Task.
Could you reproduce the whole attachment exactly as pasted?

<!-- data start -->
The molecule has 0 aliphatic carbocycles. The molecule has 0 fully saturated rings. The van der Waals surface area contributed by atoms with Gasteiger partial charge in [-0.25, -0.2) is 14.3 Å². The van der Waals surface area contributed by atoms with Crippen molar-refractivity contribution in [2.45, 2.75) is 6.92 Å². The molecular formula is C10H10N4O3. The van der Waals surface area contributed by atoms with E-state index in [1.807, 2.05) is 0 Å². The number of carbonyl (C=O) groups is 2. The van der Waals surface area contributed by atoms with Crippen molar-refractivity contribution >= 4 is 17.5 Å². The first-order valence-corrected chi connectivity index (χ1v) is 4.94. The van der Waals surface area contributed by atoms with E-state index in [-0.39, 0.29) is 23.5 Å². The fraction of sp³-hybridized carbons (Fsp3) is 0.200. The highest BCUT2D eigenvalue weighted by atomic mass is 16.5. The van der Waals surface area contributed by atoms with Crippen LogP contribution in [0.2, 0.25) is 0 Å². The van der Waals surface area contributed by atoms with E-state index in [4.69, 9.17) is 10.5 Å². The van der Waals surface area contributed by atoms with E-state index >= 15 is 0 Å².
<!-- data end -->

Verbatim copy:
The molecule has 0 aliphatic carbocycles. The molecule has 0 fully saturated rings. The van der Waals surface area contributed by atoms with Gasteiger partial charge in [-0.25, -0.2) is 14.3 Å². The van der Waals surface area contributed by atoms with Crippen molar-refractivity contribution in [2.45, 2.75) is 6.92 Å². The molecular formula is C10H10N4O3. The van der Waals surface area contributed by atoms with E-state index in [1.807, 2.05) is 0 Å². The number of carbonyl (C=O) groups is 2. The van der Waals surface area contributed by atoms with Crippen molar-refractivity contribution >= 4 is 17.5 Å². The first-order valence-corrected chi connectivity index (χ1v) is 4.94. The van der Waals surface area contributed by atoms with E-state index in [-0.39, 0.29) is 23.5 Å². The fraction of sp³-hybridized carbons (Fsp3) is 0.200. The highest BCUT2D eigenvalue weighted by atomic mass is 16.5. The van der Waals surface area contributed by atoms with Crippen LogP contribution in [0.2, 0.25) is 0 Å². The van der Waals surface area contributed by atoms with E-state index in [4.69, 9.17) is 10.5 Å². The van der Waals surface area contributed by atoms with E-state index >= 15 is 0 Å².